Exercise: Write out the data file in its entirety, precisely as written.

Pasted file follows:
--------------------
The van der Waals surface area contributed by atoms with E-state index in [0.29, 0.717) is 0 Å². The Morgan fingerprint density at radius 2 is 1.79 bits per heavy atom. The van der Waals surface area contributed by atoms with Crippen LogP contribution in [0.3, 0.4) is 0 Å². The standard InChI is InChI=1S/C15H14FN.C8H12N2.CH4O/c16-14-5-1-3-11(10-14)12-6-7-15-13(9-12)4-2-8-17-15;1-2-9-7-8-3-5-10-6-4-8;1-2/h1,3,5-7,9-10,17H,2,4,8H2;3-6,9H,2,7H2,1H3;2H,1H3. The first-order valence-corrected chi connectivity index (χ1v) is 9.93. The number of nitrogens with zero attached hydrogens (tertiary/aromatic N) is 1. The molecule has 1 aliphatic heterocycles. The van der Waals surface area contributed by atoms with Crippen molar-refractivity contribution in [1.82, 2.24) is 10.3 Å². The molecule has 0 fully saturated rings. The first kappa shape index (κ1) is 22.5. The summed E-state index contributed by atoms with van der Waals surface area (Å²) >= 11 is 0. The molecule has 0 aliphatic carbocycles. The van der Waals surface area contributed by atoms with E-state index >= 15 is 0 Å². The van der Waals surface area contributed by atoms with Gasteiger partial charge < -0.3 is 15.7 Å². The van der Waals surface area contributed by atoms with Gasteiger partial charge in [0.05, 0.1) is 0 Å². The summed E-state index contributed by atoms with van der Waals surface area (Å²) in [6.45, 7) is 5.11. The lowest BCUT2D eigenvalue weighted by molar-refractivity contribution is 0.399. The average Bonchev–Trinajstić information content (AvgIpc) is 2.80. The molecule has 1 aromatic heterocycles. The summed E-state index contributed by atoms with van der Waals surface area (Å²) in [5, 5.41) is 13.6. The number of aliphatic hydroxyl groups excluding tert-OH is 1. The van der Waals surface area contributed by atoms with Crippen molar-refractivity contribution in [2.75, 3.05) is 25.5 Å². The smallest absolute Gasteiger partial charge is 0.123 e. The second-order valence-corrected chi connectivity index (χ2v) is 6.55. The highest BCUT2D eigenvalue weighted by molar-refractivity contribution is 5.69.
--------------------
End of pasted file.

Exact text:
The van der Waals surface area contributed by atoms with E-state index in [0.29, 0.717) is 0 Å². The Morgan fingerprint density at radius 2 is 1.79 bits per heavy atom. The van der Waals surface area contributed by atoms with Crippen LogP contribution in [0.3, 0.4) is 0 Å². The standard InChI is InChI=1S/C15H14FN.C8H12N2.CH4O/c16-14-5-1-3-11(10-14)12-6-7-15-13(9-12)4-2-8-17-15;1-2-9-7-8-3-5-10-6-4-8;1-2/h1,3,5-7,9-10,17H,2,4,8H2;3-6,9H,2,7H2,1H3;2H,1H3. The first-order valence-corrected chi connectivity index (χ1v) is 9.93. The number of nitrogens with zero attached hydrogens (tertiary/aromatic N) is 1. The molecule has 1 aliphatic heterocycles. The van der Waals surface area contributed by atoms with Crippen molar-refractivity contribution in [1.82, 2.24) is 10.3 Å². The molecule has 0 fully saturated rings. The first kappa shape index (κ1) is 22.5. The summed E-state index contributed by atoms with van der Waals surface area (Å²) >= 11 is 0. The molecule has 0 aliphatic carbocycles. The van der Waals surface area contributed by atoms with E-state index >= 15 is 0 Å². The van der Waals surface area contributed by atoms with Gasteiger partial charge < -0.3 is 15.7 Å². The van der Waals surface area contributed by atoms with Gasteiger partial charge in [0.05, 0.1) is 0 Å². The summed E-state index contributed by atoms with van der Waals surface area (Å²) in [6.45, 7) is 5.11. The lowest BCUT2D eigenvalue weighted by molar-refractivity contribution is 0.399. The average Bonchev–Trinajstić information content (AvgIpc) is 2.80. The molecule has 1 aromatic heterocycles. The summed E-state index contributed by atoms with van der Waals surface area (Å²) in [5, 5.41) is 13.6. The number of aliphatic hydroxyl groups excluding tert-OH is 1. The van der Waals surface area contributed by atoms with Crippen molar-refractivity contribution in [2.75, 3.05) is 25.5 Å². The smallest absolute Gasteiger partial charge is 0.123 e. The second-order valence-corrected chi connectivity index (χ2v) is 6.55. The highest BCUT2D eigenvalue weighted by molar-refractivity contribution is 5.69.